For many students, the prospect of graduating and finding a job can be somewhat scary and overwhelming. The story is different, however, for students from Authentic International Academy in Kicukiro District.
Though still in high school, these students have done extra-ordinary things already. While pursuing their studies, they have embarked on an entrepreneurial journey that is opening doors to countless opportunities.
The students, a group of twelve, are manufacturing liquid soap and are already generating money from it. This, they are able to do, thanks to the skills they have acquired from their chemistry and entrepreneurship courses as well as general studies in sanitation and hygiene.
It’s important for students to learn how to work when still in school. Michel Nkurunziza.
Speaking of endless opportunities, earlier this year the students won a $2,000 cash prize when they emerged the best in Africa during a contest dubbed “School Enterprise Challenge” that brought together students from all over the world.
The competition gathered 9,000 schools worldwide and 84 schools participated from Rwanda.
Chuma Thaffi one of the students behind the project is proud of their initiative saying that they will not have to struggle with unemployment when they are done with school.
“When we finish school, we won’t fail to get what to do. We will be able to expand our project since we are already implementing what we study in class with the outside environment,” he says.
Thaffi says they started the project with an investment of Rwf 60,000 however with their prize money, they hope to expand their business. They plan on buying processing machines to increase production.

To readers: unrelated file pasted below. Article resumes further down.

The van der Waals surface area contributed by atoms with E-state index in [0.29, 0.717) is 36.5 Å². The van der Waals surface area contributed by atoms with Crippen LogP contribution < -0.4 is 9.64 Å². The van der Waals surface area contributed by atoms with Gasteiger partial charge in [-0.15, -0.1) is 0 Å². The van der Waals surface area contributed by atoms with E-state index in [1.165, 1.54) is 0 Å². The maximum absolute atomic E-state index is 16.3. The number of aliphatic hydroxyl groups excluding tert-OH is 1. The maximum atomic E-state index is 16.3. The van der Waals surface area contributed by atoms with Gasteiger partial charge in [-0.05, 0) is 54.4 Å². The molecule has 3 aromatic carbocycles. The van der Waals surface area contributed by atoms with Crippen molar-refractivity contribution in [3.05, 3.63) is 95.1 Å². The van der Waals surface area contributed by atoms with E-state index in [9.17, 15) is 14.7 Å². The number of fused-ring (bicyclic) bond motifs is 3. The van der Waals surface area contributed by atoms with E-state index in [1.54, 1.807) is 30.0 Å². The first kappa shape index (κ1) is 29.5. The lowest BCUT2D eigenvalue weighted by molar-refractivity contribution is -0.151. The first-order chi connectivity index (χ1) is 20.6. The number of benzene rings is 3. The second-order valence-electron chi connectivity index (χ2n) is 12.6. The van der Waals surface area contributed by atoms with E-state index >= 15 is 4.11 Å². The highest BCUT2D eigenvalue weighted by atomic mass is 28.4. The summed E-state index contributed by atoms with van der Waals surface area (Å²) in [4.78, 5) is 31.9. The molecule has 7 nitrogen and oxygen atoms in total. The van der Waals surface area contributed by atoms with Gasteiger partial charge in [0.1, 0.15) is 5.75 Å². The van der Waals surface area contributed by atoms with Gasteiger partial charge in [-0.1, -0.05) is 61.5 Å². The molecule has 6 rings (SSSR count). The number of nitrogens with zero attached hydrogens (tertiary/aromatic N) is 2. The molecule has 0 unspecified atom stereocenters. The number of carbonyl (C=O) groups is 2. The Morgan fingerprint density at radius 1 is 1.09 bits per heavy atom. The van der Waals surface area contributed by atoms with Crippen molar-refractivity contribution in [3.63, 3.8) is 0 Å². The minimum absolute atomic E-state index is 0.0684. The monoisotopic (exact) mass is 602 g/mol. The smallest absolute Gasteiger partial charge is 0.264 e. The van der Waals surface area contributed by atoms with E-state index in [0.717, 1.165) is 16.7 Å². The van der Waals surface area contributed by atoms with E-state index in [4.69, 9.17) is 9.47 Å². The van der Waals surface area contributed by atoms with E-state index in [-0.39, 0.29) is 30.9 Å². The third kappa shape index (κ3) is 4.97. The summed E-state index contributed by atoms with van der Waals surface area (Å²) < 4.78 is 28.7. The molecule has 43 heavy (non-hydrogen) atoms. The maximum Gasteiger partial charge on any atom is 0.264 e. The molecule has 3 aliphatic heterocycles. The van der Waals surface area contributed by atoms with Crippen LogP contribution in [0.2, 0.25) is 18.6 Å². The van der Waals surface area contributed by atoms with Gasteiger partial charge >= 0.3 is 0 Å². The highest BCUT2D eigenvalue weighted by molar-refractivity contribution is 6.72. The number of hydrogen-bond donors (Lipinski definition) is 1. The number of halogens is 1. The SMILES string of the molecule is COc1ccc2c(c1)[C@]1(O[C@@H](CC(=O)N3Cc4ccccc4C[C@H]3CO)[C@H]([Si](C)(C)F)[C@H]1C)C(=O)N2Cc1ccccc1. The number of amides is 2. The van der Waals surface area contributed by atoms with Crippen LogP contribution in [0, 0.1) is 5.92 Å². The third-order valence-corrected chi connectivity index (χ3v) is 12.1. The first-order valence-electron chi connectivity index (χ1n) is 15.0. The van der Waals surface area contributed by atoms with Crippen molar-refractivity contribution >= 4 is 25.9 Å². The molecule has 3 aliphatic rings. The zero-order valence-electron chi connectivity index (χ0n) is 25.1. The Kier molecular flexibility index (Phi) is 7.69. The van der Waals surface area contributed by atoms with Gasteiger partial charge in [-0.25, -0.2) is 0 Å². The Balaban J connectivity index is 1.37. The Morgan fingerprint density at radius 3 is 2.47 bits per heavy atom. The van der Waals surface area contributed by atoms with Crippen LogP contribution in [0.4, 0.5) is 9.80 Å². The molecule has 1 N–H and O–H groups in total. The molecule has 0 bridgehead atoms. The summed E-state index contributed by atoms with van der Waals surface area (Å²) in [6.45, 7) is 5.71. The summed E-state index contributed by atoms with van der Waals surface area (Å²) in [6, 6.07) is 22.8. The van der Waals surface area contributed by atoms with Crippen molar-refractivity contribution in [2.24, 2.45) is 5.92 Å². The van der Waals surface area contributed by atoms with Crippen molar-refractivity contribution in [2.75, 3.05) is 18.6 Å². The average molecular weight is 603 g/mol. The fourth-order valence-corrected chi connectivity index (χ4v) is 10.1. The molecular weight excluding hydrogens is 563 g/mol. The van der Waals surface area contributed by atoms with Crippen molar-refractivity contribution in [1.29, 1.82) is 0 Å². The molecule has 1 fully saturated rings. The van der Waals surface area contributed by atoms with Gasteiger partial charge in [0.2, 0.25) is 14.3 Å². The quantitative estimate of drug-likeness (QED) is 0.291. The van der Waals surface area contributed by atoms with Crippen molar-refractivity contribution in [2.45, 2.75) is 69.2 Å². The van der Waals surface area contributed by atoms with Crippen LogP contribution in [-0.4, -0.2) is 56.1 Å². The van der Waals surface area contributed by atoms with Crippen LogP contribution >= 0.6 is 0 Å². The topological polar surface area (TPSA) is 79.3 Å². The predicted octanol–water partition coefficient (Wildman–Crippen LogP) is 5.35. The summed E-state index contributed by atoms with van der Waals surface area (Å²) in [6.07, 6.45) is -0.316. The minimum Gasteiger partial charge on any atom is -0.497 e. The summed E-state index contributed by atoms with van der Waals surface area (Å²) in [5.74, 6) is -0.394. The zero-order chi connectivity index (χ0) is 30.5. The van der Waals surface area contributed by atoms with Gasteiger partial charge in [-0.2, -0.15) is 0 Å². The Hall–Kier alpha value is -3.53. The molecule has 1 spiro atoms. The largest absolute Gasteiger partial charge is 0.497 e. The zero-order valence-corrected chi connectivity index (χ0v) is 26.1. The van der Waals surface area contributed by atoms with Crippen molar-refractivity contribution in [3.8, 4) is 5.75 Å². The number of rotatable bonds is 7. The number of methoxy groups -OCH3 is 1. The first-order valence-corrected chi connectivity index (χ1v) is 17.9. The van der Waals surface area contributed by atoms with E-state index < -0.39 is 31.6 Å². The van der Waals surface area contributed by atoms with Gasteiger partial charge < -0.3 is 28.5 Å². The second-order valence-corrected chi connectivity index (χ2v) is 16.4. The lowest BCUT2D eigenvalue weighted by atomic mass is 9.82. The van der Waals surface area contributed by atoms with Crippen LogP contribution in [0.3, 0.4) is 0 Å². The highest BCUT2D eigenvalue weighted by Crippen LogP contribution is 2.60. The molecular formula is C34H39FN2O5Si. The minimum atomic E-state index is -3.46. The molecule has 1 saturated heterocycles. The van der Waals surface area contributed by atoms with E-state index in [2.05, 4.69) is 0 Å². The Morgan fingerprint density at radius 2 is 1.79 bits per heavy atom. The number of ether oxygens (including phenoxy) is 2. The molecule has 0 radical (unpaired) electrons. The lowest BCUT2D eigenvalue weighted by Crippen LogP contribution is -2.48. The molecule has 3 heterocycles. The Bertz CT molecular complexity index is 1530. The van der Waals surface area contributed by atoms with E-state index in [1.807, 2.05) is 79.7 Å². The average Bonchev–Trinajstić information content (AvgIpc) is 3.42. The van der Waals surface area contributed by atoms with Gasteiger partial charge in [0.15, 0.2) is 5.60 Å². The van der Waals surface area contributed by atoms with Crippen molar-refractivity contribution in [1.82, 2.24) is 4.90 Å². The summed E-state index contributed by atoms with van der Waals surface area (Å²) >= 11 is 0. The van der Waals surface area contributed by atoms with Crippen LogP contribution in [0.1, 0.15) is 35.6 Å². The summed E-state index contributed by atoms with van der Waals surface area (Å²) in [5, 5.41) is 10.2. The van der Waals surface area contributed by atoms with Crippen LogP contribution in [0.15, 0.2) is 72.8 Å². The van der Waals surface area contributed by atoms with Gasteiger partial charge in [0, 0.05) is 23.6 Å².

Income from this will help deal with their needs such as payment of school fees, the students say.
So far their clients have been their school and fellow students but they are marketing their product and are slowly penetrating the community.
The school’s headmaster, Jean Baptiste Tuyizere says students are now touring the community villages in Niboye sector, teaching residents about hygiene and sanitation but also using the platform to get clients.
Fruits of the new competency-based curriculum
Experts say the new competency-based curriculum, if well implemented could guide students on how to better put what they learn in theory into practice.
According to Joan Murungi, head of curriculum, teaching, and learning resources department at Rwanda Education Board, project generating activities are part of the entrepreneurship syllabus in the new curriculum.
She says the entrepreneurship syllabus provides skills such as ‘lab pedagogy’ which facilitates the practical part of the subject.
She adds that the syllabus also requires students to take part in business clubs such as extra curriculum activities, where they can learn and practice doing viable business projects.
Students at Riviera high school are also designing projects to preserve the environment.
The students have an environmental club which deals with paper recycling, an idea that came up after realizing how the environment is being polluted.
They say, pollutants mainly those coming from plastic bags, do not only harm the environment but seriously threaten its welfare citing examples of certain pollutants blocking trenches which results into high spread of diseases and a possibility of causing floods.
Ronald Wandira, head of humanities department at the school, and Year leader advanced level at Rwanda Education Board says when they came up with this idea; they were aiming at recycling waste into something that would benefit society.
Going by the slogan ‘resources are not known, fixed things; they are what humans employ to service wants at a given time’ Wandira says it is the reason why they sought those littered papers to make something useful out of them.
Importance of such initiatives for students
Teach a Man to Fish is also one of the organisations that train students to create business projects and management.